What Causes Body Odor


Smelly shoes, stinky socks and clothes: Exercise is a good thing, but it sure can make you sweat. And sweat stinks. Or does it?



By itself, perspiration (sweat) is odorless. But it does contribute to body odor. The Mayo Clinic explains it’s the bacteria on your skin combined with the sweat that causes body odor.

BACTERIA: An article on sweating and body odor by the respected health site says that the human body has two types of sweat glands. Eccrine sweat glands cover most of the body “…and open directly onto the surface of the skin.” Apocrine glands, however, are mostly concentrated in places on the body with hair follicles, including the scalp, armpits and groin, “…and open into the hair follicle just before it opens onto the skin surface.” Skin is cooled by fluid, sweat made up of sodium chloride, which is then released by eccrine sweat glands. The apocrine glands release “a fatty sweat” into the gland that, when under stress, gets released to the surface of the skin where it broken down by bacteria. This is, typically, what causes an odor – the breakdown of salt by bacteria.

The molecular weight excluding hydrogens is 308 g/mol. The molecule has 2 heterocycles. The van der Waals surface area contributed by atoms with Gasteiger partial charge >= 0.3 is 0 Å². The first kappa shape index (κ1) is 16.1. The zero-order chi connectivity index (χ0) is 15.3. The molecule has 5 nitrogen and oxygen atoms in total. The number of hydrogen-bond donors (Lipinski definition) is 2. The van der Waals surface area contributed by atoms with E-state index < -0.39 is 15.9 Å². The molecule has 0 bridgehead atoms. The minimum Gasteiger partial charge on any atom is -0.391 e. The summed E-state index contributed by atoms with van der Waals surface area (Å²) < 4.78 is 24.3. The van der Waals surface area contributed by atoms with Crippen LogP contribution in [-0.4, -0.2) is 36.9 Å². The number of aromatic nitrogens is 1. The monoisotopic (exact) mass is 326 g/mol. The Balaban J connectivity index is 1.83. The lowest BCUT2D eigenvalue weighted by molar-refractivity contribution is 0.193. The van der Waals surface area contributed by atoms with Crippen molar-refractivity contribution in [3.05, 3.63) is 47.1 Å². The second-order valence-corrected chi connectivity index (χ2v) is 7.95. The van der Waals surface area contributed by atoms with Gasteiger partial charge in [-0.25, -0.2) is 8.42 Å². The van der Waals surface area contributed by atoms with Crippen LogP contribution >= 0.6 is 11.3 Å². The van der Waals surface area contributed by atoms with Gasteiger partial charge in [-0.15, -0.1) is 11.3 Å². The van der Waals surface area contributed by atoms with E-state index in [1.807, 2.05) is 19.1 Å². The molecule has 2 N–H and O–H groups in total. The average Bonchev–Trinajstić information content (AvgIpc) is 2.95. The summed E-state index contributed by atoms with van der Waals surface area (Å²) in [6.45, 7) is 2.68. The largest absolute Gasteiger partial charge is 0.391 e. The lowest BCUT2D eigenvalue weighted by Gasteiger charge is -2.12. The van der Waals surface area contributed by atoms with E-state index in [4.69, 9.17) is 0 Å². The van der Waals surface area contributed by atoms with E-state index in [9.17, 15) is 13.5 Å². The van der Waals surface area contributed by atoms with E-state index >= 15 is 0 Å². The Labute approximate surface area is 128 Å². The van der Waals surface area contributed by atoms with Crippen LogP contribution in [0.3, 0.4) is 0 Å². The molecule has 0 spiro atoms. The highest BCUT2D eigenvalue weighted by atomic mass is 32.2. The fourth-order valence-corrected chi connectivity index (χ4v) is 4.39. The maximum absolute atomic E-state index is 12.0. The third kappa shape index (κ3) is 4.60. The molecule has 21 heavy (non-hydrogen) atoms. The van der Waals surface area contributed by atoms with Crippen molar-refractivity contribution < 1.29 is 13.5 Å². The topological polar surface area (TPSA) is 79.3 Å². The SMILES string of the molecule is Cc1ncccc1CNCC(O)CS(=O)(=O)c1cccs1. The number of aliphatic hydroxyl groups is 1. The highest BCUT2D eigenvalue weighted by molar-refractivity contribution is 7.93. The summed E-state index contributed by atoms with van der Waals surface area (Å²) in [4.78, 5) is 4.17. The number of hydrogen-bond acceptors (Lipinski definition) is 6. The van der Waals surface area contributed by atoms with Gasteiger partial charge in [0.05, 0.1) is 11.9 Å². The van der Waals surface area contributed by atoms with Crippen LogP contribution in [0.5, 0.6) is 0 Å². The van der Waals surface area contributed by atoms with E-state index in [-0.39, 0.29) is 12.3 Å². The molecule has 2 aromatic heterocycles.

It may sound gross, but those smelly shoes, and those stinky socks and clothes you get after exercising are normal. Of course, body odor can vary depending on the person. Age, hygiene, weight, and even diet can contribute to a body’s smell.

TOXINS: Some speculate toxins – in the air we breathe and food we eat – can cause body odor. An article in Health911 explains that our liver and intestines may be clogged, which may cause body odor.

DIET: Some of the foods we eat may actually make body odor worse, according to an article in Health911. These include “…meat, onions, garlic, exotic spices, and drinks such as coffee and alcohol.” These foods combined with our body chemistry may cause constipation or a deficiency of magnesium or zinc, according to the article.



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